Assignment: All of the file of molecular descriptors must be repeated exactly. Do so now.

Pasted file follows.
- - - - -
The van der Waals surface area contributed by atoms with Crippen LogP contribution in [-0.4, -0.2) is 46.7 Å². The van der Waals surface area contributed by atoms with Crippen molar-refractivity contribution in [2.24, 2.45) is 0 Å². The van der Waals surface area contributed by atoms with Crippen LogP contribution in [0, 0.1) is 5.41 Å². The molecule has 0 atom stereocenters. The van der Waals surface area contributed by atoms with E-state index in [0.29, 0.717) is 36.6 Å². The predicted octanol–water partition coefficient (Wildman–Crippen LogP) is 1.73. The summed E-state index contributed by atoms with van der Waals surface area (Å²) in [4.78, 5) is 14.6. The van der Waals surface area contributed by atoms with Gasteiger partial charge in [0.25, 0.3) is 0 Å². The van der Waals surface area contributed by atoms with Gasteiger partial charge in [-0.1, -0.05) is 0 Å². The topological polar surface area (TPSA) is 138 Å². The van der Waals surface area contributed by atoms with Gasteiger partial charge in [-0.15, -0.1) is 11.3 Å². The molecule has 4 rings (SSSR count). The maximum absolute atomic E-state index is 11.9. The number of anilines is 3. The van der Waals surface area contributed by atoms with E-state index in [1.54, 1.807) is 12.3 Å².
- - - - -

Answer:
The van der Waals surface area contributed by atoms with Crippen LogP contribution in [-0.4, -0.2) is 46.7 Å². The van der Waals surface area contributed by atoms with Crippen molar-refractivity contribution in [2.24, 2.45) is 0 Å². The van der Waals surface area contributed by atoms with Crippen LogP contribution in [0, 0.1) is 5.41 Å². The molecule has 0 atom stereocenters. The van der Waals surface area contributed by atoms with E-state index in [0.29, 0.717) is 36.6 Å². The predicted octanol–water partition coefficient (Wildman–Crippen LogP) is 1.73. The summed E-state index contributed by atoms with van der Waals surface area (Å²) in [4.78, 5) is 14.6. The van der Waals surface area contributed by atoms with Gasteiger partial charge in [0.25, 0.3) is 0 Å². The van der Waals surface area contributed by atoms with Gasteiger partial charge in [-0.1, -0.05) is 0 Å². The topological polar surface area (TPSA) is 138 Å². The van der Waals surface area contributed by atoms with Gasteiger partial charge in [-0.15, -0.1) is 11.3 Å². The molecule has 4 rings (SSSR count). The maximum absolute atomic E-state index is 11.9. The number of anilines is 3. The van der Waals surface area contributed by atoms with E-state index in [1.54, 1.807) is 12.3 Å².